Climate MattersOctober 28, 2020

Halloween Extremes & Warming October Nights

Halloween Extremes & Warming October Nights


  • With Halloween a couple days away, Climate Central examines Halloween extremes—the coldest, warmest, rainiest, and snowiest October 31sts’ on record for 242 cities—as well as the warming trend of October nights. 

  • From 1970 to 2019, 88% (212) of the 242 cities analyzed had an increase in their October minimum temperatures, consistent with the overall fall warming trend caused by climate change. 

  • Traditional October and fall festivities, like trick-or-treating and pumpkin picking, may undergo some changes as our climate warms. Increased global temperatures can help amplify wet and dry conditions regionally, and as a result, threaten cocoa bean and pumpkin harvests.

Market - Halloween Extremes & Warming October Nights

With an ongoing pandemic, 2020 has already been a frightful year for most. But as Halloween approaches, more than 148 million still plan to indulge in their spooky traditions amidst Covid-19. Nevertheless as many dress up as witches, vampires, and ghosts, we must remain vigilant of another monster lurking in the shadows—climate change.

In the spirit of Halloween, Climate Central examined Halloween extremes by reporting the coldest, warmest, rainiest, and snowiest October 31sts’ on record for 242 cities. In addition, we analyzed minimum temperature trends in the month of October from 1970 to 2019, which unearthed some spooky statistics. Of the 242 cities analyzed, 88% (212) experienced an increase in their average nightly October temperatures. The greatest increases reported were in Reno, Nev. (+11.6°F), El Paso, TX (+8.8°F), Las Vegas (+8.7°F), and Panama City, Fla. (+8.7°F). 

The warming trend of October nights reflects the overall warming trend of the fall season. These trends, largely caused by human-induced climate change, have many implications, including an extended allergy season and a longer disease-carrying mosquito and tick season. 

Climate change can also put a damper on Halloween and other festive fall activities. Pumpkins, traditionally picked and carved for Halloween, are at a potential risk. As global temperatures increase, some regions in the U.S. (e.g., Northeast and Midwest) will experience wetter conditions, on average, that produce lower quality pumpkins and make them more susceptible to diseases. A foreshadowing of this happened in Morton, Ill., where above-average precipitation in 2015 rotted their harvest, resulting in a nationwide pumpkin shortage.

And, unfortunately, the news does not get any sweeter for Halloween. Chocolate, a fan-favorite in trick-or-treat bags, is also threatened by climate change. Research indicates that El Niño-related droughts, which could become longer and more frequent under climate change, could significantly decrease cocoa bean production in Brazil. Also, areas of West Africa—that has about 70% of the world’s cacao trees—could lose up to 40% of their suitability for cacao trees by 2050. Some chocolate companies have already taken action, like pledging to source their chocolate sustainably. However, the strongest solution proposed is cutting company emissions because reducing greenhouse gases is our best bet at defeating the monster that is climate change.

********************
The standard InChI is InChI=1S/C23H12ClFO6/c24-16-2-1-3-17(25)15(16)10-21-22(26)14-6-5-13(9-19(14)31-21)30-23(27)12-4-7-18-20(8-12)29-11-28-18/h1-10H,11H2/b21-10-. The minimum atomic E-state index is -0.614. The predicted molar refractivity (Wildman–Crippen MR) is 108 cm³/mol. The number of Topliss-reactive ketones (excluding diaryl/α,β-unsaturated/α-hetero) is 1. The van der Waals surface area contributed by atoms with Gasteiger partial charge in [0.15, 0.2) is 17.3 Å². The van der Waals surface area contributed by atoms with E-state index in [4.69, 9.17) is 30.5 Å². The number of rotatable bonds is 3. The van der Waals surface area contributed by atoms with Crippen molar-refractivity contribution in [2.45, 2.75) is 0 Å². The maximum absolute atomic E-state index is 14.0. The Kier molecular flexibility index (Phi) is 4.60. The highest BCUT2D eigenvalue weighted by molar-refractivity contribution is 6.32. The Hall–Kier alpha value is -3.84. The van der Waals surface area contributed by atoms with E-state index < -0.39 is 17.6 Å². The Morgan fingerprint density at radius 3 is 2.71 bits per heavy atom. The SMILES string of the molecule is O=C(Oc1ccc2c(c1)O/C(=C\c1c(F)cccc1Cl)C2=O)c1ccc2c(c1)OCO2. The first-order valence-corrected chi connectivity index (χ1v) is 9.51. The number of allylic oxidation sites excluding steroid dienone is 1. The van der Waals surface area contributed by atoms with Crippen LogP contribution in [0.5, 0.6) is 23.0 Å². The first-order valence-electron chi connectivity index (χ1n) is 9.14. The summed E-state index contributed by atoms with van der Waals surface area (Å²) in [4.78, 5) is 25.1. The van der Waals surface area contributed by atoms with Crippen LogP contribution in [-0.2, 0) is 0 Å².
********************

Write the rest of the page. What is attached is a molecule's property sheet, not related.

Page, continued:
How are fall harvests in your state affected by climate change?
Due to climate change-strengthened droughts, precipitation, and extreme weather, agricultural productivity is expected to decrease in some regions. Check out crop conditions and progression on the U.S. Department of Agriculture website, which reports weekly fall harvest progress for each state. 

How are farmers in your area preparing for the negative impacts of climate change?
The USDA released a comprehensive report on climate change and agriculture in the U.S., highlighting the effects and adaptations. For more region-specific management plans and reports by farmers and farming communities, check out the USDA Climate Hubs webpage

What other specialty foods are threatened by climate change?
In addition to cocoa beans, there are several other specialty crops under threat of climate change across the world. Check out a list of 12 foods outlined here


To get in touch with your local farmers on the impact of climate change and harvests, check out the directories provided by the USDA. The SciLine service, 500 Women Scientists or the press offices of local universities may be able to connect you with local scientists who have expertise on climate change and crop production in your area. In addition, the American Association of State Climatologists is a professional scientific organization composed of all state climatologists


  • Jim Angel, Ph.D.
    Former Illinois State Climatologist (1997-2018)
    Prairie Research Institute, University of Illinois
    Lead Author, Midwest Chapter of the 4th National Climate Assessment
    Discussion topics: fall harvest and climate change

  • Doreen Stabinsky, Ph.D.
    Professor of Global Environmental Politics, College of the Atlantic
    Discussion Topics: climate change impacts on agriculture and food security


Climate extremes for October 31st and average minimum temperatures for the month of October were calculated using temperature and precipitation data from the Applied Climate Information System. Average minimum temperatures were analyzed from 1970 to 2019 while climate extremes were investigated over each station's entire period of record. Climate Central's local analyses include 244 stations. However, for data summaries based on linear trends, only 242 stations are included due to large data gaps in St. Johnsbury, Vt. and Wheeling, W. Va.